First Nations people 5 times more likely to overdose in B.C., data shows
Statistics on Indigenous overdose victims released for the first time on Thursday
First Nations people in B.C. are five times more likely to experience an overdose and three times more likely to die from one, according to new data released Thursday.
The statistics confirm what Indigenous leaders in the province have suspected for months — that their communities have been disproportionately affected by a crisis that killed 640 people in the province in the first five months of the year.
The First Nations Health Authority and the provincial government released the data in Vancouver Thursday. The data also showed that, while province-wide numbers typically show that men are more likely to die from an overdose, fatalities are more evenly split between men and women in First Nations communities.
Officials said racism, stigma and intergenerational trauma were factors in the higher number of women affected.
First Nations people are 5x more likely than non-First Nations to experience overdose event in BC <a href="https://twitter.com/hashtag/opioidcrisis?src=hash">#opioidcrisis</a>—@FarrahMerali
"It's not an easy thing to talk about," says Chief Doug Kelly. "You cannot solve a problem by ignoring it." <a href="https://twitter.com/hashtag/OpiodCrisis?src=hash">#OpiodCrisis</a>—@FarrahMerali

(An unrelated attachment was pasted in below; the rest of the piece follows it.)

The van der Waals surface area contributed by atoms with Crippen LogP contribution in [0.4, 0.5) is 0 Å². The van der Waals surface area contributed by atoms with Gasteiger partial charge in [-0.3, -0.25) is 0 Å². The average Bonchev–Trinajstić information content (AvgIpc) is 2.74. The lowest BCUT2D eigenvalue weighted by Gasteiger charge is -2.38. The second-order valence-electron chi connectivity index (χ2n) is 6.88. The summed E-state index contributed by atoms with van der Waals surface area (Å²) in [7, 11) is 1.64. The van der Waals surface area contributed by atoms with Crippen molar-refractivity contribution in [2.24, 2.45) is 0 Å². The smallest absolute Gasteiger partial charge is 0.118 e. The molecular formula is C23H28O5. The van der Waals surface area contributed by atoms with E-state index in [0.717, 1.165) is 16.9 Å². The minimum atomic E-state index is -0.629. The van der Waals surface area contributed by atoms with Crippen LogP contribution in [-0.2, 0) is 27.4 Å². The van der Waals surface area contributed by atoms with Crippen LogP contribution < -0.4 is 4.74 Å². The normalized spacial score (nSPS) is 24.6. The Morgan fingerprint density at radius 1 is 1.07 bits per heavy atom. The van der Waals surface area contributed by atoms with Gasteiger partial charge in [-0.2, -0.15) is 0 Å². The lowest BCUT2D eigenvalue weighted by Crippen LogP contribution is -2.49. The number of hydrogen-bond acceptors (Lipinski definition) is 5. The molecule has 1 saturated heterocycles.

Data sought for months
It's the first time such information has been released in B.C.
In April, Grand Chief Edward John of the First Nations Summit said he believed the fentanyl crisis was affecting more First Nations people, but didn't have the numbers to prove it. He told the Canadian Press he'd been asking for the data for months, to no avail.
Tribal Chief Wayne Christian said the Shuswap Nation Tribal Council buried five band members from its communities in the span of a week in March 2016. He, too, was looking for provincial data to help quantify the crisis.
On Thursday, B.C.'s chief medical health officer said a lack of resources made it nearly impossible to collect data sooner.
Perry Kendall said a province-wide public health emergency declared in April 2016 gave the province jurisdiction to access data that wouldn't otherwise be available — including emergency room information and statistics from the ambulance service.
Chief coroner Lisa Lapointe said methodology was also a challenge.
"There were some sensitivities — do you ask people their ethnicity when you're responding to a call and will that offend people?" she said.
"But ... the First Nations Health Authority, they were asking for us to collect that data. So now coroners, at every reported death, have to ask: 'Did this individual identify as Aboriginal or Indigenous and, if so, did they identify as First Nation, Indigenous or Metis?"
Previously, Indigenous-specific data was collected based on self-identification and had to be compared with the province's First Nation client file, a data set that also includes information from the federal government.
Dr. Shannon McDonald of the FNHA said Thursday's numbers are going to be used to identify where health care can improve for First Nations communities going forward.
More than 900 people died of an illicit drug overdose in B.C. last year. It's the deadliest overdose year on record, up 80 per cent from 2015.
With files from Farrah Merali and The Canadian Press